Of all the teachers I have had, Stuart is one of the best.
The meeting that we were about to have proofed that again. No matter how much you have learned and thought others about rehabilitation, it is always good to touch base. In stroke and traumatic brain rehab, this is maybe even more important than in other areas of rehabilitation. By now you have probably understood that some principles need to be applied for optimal recovery and purposeful neuroplasticity to take place. For example, the number of repetitions you spend on exercises and the intensity with which you do this. There are other fundamentals as well; you need central stability (read strength and endurance) before you attempt to use or rehabilitate an arm, leg or surprisingly even speech and cognition (the latter go beyond the purpose of this blog which I explain in new blog posts and training of brain .rehab)
We were meeting in his office in Savannah. Of the two of us, Linda was probably the most eager to interview him. After all, some of the exercises I learned from Stuart, helped reduce the spasticity and control over Linda’s left arm. Stuart is not only one of the most level headed persons that I have met when it comes to rehabilitation; he is also one of the most experienced therapists in the rehabilitation of neuro-orthopedic conditions that I have ever met. Before going back to private practice, he was the director of rehabilitation of a large orthopedic group. In that capacity, he was able to develop a robust system that helped thousands of post-surgical patients to regain function. Together with David George, another person that I learned from when he was an associate professor of neurology at the Carrick Institute for clinical neuroscience and rehabilitation, they founded FNOR, which stands for Functional Neuro-Orthopedic Rehabilitation. FNOR is a pioneer in the merging of neurorehabilitation and orthopedic physical therapy.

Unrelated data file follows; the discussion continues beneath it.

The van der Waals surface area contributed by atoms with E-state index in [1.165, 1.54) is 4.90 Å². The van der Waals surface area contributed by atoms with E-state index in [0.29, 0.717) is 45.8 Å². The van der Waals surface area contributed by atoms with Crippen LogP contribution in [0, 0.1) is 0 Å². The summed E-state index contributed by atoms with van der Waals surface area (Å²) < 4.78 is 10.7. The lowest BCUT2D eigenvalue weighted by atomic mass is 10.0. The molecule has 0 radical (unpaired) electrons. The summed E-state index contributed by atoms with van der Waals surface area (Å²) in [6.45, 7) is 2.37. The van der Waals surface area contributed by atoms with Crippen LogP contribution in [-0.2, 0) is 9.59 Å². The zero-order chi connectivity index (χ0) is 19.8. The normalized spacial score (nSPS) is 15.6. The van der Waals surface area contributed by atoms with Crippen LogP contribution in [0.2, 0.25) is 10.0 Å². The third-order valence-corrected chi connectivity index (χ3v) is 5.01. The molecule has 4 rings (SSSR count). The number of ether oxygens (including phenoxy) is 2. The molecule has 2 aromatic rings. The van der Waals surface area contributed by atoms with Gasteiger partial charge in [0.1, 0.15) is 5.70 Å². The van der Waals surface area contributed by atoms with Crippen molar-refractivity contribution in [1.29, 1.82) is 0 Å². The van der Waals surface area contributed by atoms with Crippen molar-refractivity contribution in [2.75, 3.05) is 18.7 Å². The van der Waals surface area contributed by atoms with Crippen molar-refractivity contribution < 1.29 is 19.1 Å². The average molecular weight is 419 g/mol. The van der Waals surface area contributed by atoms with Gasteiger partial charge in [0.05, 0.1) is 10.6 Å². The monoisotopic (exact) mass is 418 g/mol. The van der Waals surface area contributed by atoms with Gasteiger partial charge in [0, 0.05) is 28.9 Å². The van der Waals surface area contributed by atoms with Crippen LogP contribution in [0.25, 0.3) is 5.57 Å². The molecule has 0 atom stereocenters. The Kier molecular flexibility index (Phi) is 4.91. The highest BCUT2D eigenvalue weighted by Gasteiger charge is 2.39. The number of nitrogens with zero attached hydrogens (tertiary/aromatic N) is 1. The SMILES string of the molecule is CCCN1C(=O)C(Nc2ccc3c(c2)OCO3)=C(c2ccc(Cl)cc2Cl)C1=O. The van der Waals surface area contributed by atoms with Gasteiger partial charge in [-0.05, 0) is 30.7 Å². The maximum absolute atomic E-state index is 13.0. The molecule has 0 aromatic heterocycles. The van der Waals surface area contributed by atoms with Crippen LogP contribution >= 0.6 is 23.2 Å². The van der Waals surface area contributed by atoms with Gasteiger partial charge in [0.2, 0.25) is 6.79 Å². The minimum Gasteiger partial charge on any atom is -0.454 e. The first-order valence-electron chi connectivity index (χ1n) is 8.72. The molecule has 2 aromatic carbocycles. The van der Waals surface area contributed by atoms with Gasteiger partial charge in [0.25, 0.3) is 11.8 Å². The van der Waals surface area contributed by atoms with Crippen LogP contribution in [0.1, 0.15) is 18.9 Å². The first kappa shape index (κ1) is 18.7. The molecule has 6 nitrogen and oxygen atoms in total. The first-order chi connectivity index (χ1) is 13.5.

It was only a ten-minute drive from the hotel in historic Savannah. The route took us through fairy tale like an avenue that seems to have come straight from a story tale book.
Stuarts clinic is situated in a large community center and has a large fitness gym and swimming pool that they can make use of. After showing us around and explaining a few things about some of the latest equipment (thank you, Stuart!) we conducted the interview. You will see and hear that Stuart is highly efficient and a no-nonsense speaker. Oh, and if you wonder about his accent, he comes from Yorkshire in the UK (-;
In the video you also see him examine Linda for shoulder stability. What we learned from that is to pay even more attention to the static shoulder stability before progressing into more complex exercises. And that is exactly why it sometimes pays off to go back to basic principles. Correct posture, breathing, holding in an anatomical and physiologically correct position before starting even the tiniest of movements. Most of us tend to want to progress to more complex and advanced training; we are no exception to that. The big point I got from this meeting is that it is tempting to progress too quickly and that holding in the correct position is just as important to drive appropriate brain function.
We explain in the brain.rehab training on building blocks for further recovery why stability training is so fundamental for further recovery. It is together with basic neuromotor development and vestibular integration the fundament for neurological (brain) recovery and growth.
I am sure we will meet up with Stuart again and gain more insights that will help us improve the brain.rehab rehabilitation program. He really is one of the few that cut through the complex material that rehabilitation is, and comes right to the core. Thank you Stuart!
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